Although Sierra Leone has great natural resources, the decade-long civil war severely devastated the country’s economy, destroyed infrastructure and caused large-scale human suffering. In 2008, Sierra Leone ranked 84 out of 88 countries in the Global Hunger Index and last out of 179 countries in the Human Development Index.
Read more on the Sierra Leone Annual Report 2008.
WFP together with other UN agencies supports the efforts of the Government of Sierra Leone to consolidate peace and prosperity in the country. Key priorities are integration of rural areas, economic and social integration of the youth, equitable access to health services, and accessible and credible public services.
The overall situation in Sierra Leone has significantly improved since 2001 due to increased security. The subsequent return of displaced rural populations to their homes has helped agricultural recovery, which is taking place across most of the country.
The agricultural sector contributes to over 40 percent of Sierra Leone’s GDP. In the President’s Agenda for Change (2008) the Government of Sierra Leone has declared agricultural development and food security to be the foundations for the country’s economic growth and poverty reduction.
Some 40 percent of all children below five are chronically undernourished which puts them at high risk to never develop their full physical and mental potential. Acute child malnutrition is at 10 percent, alarmingly high. Every fourth child dies before reaching the age of five. About one fourth of the rural population is estimated to have poor or borderline food consumption based on the vulnerability analysis of 2007.
Poverty remains pervasive with more than two thirds of the population of about six million living below the poverty line, particularly in the Eastern and Norhtern regions. Unemployment, especially among the youth, low labour productivity, lack of irrigation, over-harvesting and inadequate access to food markets as a result of poor road infrastructure continue to be risks to food security.
WFP has been operational in Sierra Leone since 1968. In collaboration with the Government and other partners it pursues the goal of feeding the hungry poor by supporting reconstruction and rehabilitation following a devastating civil war in the 1990s. In 2008, WFP provided food to 473,800 vulnerable people.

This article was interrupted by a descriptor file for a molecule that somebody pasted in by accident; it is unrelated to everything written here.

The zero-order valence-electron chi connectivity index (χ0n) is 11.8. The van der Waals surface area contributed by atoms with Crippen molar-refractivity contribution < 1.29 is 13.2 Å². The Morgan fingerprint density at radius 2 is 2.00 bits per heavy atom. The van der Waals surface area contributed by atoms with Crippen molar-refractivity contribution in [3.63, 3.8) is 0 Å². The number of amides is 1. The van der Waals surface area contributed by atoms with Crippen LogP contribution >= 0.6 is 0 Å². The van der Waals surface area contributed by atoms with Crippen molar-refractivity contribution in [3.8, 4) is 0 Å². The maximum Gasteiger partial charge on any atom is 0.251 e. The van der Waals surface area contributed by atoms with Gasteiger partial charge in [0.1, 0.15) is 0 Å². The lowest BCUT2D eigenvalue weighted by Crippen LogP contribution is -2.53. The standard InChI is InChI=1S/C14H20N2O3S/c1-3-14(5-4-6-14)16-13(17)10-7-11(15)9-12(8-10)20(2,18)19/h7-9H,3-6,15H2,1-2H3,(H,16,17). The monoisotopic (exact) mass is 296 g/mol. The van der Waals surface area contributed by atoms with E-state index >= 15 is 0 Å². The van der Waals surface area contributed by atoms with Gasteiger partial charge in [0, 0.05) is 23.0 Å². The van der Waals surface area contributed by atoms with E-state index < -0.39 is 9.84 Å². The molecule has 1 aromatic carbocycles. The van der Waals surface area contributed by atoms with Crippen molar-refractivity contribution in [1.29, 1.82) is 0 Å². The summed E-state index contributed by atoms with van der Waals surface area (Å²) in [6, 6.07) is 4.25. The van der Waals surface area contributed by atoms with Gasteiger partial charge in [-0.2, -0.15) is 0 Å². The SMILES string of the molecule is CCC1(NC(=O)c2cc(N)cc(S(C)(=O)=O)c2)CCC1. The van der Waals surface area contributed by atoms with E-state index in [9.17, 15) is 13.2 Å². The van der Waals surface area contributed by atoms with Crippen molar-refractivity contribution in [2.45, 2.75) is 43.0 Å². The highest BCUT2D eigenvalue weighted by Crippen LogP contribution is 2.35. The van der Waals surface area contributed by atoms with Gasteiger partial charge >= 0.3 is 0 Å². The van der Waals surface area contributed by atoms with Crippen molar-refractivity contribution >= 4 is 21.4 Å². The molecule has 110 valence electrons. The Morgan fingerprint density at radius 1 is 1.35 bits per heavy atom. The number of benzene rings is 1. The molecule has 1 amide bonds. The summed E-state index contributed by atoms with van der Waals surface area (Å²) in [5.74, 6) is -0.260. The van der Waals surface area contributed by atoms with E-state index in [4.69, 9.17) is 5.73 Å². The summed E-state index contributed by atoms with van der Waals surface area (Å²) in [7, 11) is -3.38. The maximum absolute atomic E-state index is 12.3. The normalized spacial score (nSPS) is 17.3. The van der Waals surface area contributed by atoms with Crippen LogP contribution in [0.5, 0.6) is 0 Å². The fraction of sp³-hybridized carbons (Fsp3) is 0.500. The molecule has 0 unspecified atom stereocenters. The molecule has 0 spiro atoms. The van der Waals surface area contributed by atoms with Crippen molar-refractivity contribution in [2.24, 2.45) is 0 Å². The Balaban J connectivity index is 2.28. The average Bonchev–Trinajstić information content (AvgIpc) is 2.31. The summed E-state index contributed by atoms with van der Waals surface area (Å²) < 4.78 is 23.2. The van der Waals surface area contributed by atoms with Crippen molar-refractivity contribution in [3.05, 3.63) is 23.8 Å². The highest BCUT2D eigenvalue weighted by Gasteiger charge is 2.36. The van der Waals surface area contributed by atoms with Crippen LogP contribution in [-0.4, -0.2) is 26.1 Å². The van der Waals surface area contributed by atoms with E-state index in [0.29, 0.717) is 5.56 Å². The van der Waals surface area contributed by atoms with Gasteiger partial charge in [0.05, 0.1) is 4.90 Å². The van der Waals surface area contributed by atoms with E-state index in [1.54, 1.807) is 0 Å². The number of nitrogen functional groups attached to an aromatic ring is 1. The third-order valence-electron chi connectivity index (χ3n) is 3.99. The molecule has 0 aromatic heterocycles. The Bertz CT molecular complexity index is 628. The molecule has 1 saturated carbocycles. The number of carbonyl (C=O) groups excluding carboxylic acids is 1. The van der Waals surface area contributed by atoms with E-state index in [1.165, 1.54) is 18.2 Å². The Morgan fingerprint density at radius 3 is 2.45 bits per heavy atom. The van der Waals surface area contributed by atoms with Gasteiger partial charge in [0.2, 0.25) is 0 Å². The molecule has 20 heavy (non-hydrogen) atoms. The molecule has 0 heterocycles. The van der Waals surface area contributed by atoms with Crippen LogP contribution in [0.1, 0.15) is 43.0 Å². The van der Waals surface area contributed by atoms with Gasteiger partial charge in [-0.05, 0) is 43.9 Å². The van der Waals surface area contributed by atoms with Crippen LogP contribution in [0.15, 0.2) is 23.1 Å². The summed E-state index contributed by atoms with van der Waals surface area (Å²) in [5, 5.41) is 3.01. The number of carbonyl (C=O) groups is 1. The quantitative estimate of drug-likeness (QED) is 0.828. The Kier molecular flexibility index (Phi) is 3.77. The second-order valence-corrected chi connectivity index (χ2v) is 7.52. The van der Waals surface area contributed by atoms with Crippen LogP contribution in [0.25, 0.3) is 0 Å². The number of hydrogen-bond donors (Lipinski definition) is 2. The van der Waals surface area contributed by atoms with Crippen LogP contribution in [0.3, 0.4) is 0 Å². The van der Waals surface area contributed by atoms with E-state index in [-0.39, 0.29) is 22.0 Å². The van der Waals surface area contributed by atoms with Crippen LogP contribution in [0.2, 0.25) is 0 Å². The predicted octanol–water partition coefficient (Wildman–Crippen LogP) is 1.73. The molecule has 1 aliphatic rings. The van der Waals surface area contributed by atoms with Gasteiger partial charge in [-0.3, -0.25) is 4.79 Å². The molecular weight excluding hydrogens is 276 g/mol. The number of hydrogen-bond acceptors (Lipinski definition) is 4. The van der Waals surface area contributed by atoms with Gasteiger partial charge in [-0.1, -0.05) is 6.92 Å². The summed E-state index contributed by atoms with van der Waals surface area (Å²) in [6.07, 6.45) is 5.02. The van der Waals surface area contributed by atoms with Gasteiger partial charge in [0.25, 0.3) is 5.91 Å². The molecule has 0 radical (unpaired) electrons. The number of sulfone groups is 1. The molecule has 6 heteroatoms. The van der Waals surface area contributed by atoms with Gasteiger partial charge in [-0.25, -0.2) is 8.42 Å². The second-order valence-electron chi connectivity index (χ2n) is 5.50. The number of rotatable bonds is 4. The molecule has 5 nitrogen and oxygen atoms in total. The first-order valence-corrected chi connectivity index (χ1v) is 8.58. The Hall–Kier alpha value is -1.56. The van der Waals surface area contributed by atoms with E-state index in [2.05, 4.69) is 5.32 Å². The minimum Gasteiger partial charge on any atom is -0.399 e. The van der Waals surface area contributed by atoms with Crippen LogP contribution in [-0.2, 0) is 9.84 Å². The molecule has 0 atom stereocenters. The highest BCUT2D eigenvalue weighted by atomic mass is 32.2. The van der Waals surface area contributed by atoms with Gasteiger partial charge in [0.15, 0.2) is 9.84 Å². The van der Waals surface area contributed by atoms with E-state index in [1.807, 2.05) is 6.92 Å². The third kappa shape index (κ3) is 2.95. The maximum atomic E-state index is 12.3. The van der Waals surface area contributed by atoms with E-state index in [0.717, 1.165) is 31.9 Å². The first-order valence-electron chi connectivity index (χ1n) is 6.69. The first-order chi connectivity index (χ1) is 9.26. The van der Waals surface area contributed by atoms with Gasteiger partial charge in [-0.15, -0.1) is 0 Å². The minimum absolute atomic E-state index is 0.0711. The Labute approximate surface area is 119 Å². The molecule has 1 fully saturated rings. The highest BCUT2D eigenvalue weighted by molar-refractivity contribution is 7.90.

Child after WFP's distribution of cooking oil in village of Seidu, Kono District, Sierra Leone, 2008.
Copyright: WFP/Francis Boima
WFP’s food assistance focuses on the reconstruction of basic social infrastructure. It supports basic primary education through the provision of daily school meals. In addition, a monthly take-home ration is provided to 4,600 girls in grades four to six in the northern districts of Koinadugu and Kambia which have extremely low primary school completion rates for girls (20%). In 2008, 273,000 pupils benefited from the programme.
WFP seeks to improve the health and nutritional status of women and children through integrated Mother-and-Child Health and Nutrition programmes. It also provides food assistance for people living with HIV.
WFP also provides food assistance to vulnerable populations in the Eastern and Southern Provinces of the country which suffered the highest levels of destruction during the civil war. WFP focuses on the restoration of agricultural production (food and tree crops), education and health. These activities include Nutrition Support, School Feeding, Food for Training and Food for Work.
Sierra Leone is one of the 21 countries where WFP’s Purchase for Progress (P4P) initiative will be piloted. WFP with its partners will engage small farmers by supporting their agricultural production and linking them to the market and will then use its purchasing power to procure food from them.